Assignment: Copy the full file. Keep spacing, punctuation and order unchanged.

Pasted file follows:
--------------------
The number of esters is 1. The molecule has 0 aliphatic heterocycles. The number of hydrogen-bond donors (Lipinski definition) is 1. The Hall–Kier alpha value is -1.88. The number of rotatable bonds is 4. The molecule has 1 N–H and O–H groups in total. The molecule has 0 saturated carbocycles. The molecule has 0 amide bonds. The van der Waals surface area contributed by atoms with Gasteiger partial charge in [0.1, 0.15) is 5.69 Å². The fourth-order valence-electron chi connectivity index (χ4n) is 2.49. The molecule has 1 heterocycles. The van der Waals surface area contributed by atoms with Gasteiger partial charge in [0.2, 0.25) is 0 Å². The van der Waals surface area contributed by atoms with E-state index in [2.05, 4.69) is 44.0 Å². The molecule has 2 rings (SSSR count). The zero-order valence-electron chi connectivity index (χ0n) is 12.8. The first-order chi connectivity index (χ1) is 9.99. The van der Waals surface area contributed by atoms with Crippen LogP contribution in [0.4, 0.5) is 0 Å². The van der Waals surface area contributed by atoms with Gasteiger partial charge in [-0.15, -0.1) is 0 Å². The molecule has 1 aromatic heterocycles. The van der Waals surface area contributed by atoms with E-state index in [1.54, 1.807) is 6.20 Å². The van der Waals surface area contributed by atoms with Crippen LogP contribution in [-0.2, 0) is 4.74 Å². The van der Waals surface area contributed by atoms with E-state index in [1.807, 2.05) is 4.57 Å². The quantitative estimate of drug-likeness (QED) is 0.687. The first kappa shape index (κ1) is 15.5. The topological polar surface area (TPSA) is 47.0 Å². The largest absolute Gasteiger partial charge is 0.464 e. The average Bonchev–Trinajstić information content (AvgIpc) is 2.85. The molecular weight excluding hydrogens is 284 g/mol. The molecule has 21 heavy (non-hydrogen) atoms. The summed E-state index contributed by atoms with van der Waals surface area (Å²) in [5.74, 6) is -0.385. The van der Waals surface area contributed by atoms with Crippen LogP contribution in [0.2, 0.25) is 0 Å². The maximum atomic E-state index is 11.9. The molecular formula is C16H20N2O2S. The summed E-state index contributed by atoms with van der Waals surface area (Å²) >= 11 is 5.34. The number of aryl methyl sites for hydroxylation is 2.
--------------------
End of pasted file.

The number of esters is 1. The molecule has 0 aliphatic heterocycles. The number of hydrogen-bond donors (Lipinski definition) is 1. The Hall–Kier alpha value is -1.88. The number of rotatable bonds is 4. The molecule has 1 N–H and O–H groups in total. The molecule has 0 saturated carbocycles. The molecule has 0 amide bonds. The van der Waals surface area contributed by atoms with Gasteiger partial charge in [0.1, 0.15) is 5.69 Å². The fourth-order valence-electron chi connectivity index (χ4n) is 2.49. The molecule has 1 heterocycles. The van der Waals surface area contributed by atoms with Gasteiger partial charge in [0.2, 0.25) is 0 Å². The van der Waals surface area contributed by atoms with E-state index in [2.05, 4.69) is 44.0 Å². The molecule has 2 rings (SSSR count). The zero-order valence-electron chi connectivity index (χ0n) is 12.8. The first-order chi connectivity index (χ1) is 9.99. The van der Waals surface area contributed by atoms with Crippen LogP contribution in [0.4, 0.5) is 0 Å². The van der Waals surface area contributed by atoms with Gasteiger partial charge in [-0.15, -0.1) is 0 Å². The molecule has 1 aromatic heterocycles. The van der Waals surface area contributed by atoms with E-state index in [1.54, 1.807) is 6.20 Å². The van der Waals surface area contributed by atoms with Crippen LogP contribution in [-0.2, 0) is 4.74 Å². The van der Waals surface area contributed by atoms with E-state index in [1.807, 2.05) is 4.57 Å². The quantitative estimate of drug-likeness (QED) is 0.687. The first kappa shape index (κ1) is 15.5. The topological polar surface area (TPSA) is 47.0 Å². The largest absolute Gasteiger partial charge is 0.464 e. The average Bonchev–Trinajstić information content (AvgIpc) is 2.85. The molecular weight excluding hydrogens is 284 g/mol. The molecule has 21 heavy (non-hydrogen) atoms. The summed E-state index contributed by atoms with van der Waals surface area (Å²) in [5.74, 6) is -0.385. The van der Waals surface area contributed by atoms with Crippen LogP contribution in [0.2, 0.25) is 0 Å². The maximum atomic E-state index is 11.9. The molecular formula is C16H20N2O2S. The summed E-state index contributed by atoms with van der Waals surface area (Å²) >= 11 is 5.34. The number of aryl methyl sites for hydroxylation is 2.